If you need a new car, you might be ready to head to the dealership and strike a deal with a salesperson. Unfortunately, if you show up at the wrong time or with the wrong information, you might pay more than you need to for that new ride. Here are two strategies that might save you money, so that you don't experience buyer's remorse:
1: Find Out the Dealer Value
Everyone knows that a little research helps when you buy a new car. After all, how can you negotiate a fair price if you don't understand what that car is worth in the first place? After a few quick Internet searches to uncover the book value of your car, you might feel like you have done your research. However, those easily-accessible consumer valuations might be inflated, which could create a few unhappy surprises during negotiations.
Fortunately, you might be able to learn the true value of your car by using some of the same information dealers use to determine sales price. Believe it or not, Kelley Blue Book, a trusted vehicle valuation company, publishes more than just the run-of-the-mill blue book that you might be familiar with. In addition to the standard version meant for consumers, Kelley also publishes two other versions: a yellow book that analyzes data from annual dealer retail sales, and a super exclusive black book that issues the weekly going rate for each make and model.
Although it might be impossible to get your hands on a copy of the black book, which is only accessible to dealers and lenders, checking out the yellow book is as easy as making a trip to your local library. Commonly found at the reference desk, the yellow book will give you a more realistic idea of what you should pay for a new car or expect for a trade in.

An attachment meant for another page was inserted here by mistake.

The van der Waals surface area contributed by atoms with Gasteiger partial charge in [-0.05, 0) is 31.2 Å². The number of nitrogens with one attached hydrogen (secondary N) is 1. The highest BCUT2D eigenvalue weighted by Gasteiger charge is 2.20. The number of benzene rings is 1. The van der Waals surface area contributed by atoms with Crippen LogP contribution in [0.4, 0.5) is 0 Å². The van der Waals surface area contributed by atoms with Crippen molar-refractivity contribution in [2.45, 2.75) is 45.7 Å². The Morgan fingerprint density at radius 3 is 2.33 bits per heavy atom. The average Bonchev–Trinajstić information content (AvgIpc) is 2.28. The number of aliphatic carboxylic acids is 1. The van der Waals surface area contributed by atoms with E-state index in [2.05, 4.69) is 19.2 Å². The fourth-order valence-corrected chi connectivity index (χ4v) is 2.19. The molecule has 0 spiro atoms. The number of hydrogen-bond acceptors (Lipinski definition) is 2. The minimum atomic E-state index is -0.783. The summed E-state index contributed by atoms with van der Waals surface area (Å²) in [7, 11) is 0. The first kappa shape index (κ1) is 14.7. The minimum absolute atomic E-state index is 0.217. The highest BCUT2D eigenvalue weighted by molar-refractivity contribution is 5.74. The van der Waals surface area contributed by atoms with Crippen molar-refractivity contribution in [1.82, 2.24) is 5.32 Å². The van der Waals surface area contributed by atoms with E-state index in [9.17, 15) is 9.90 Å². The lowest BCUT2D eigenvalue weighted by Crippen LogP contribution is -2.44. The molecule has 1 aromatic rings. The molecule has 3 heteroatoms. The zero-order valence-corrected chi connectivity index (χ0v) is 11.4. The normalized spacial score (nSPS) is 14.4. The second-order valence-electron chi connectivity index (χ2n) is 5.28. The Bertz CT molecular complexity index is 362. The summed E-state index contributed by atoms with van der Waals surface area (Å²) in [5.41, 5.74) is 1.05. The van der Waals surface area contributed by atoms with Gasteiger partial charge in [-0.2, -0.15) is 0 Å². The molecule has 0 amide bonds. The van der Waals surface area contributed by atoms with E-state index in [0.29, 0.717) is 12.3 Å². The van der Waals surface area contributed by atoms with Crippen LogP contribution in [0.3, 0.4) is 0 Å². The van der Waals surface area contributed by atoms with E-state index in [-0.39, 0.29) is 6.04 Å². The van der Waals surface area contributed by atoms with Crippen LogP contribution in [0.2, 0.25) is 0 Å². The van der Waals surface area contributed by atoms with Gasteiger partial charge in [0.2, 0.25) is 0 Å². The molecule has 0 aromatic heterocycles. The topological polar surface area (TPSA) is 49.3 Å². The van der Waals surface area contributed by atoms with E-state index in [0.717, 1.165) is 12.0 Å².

In addition to issuing a standard market price for your chosen make and model, the yellow book also gives estimated price increases for additional features and deductions for issues and mileage. For example, the book might list a "+750" for a sunroof add-on, or a "-1000" if the car you found has over a certain number of miles. By using this book, you can determine a very accurate idea of any car's value so you can negotiate with dealers intelligently.
2: Visit the Dealership At The Right Times
If you want to gain a little negotiating power, try to visit the dealership when the dealers would be most motivated to sell. Here are a few examples you should try to stop by:
- During the Day: Since most prospective car buyers work during the day, car dealerships are typically slow and uneventful before 5 pm. In addition to attracting a dealer's full attention, you might also be more likely to negotiate a better price. When other patrons aren't around to eavesdrop, you might feel more comfortable negotiating aggressively and your dealer won't have to worry about other people asking for the same deal.
- The Last Day of the Quarter: Car dealerships have inventory and sales goals, just like any other business. To monopolize on your dealer's need to get rid of extra stock, stop by car dealers the last day of the fiscal quarter. Business quarters typically end the last day of December, March, June, and September.
On the flip side, try to avoid visiting dealerships during times when a lot of other buyers might be on site. Examples might include holiday sales, end of the year specials, and weekends. When you are simply another face in a crowd, dealers can simply turn to another buyer if you decide to play hardball.
By being smart about your next car purchase, you might be able to score the deal of a lifetime. For more information on new and used cars that could fit your needs, contact a dealer in your area.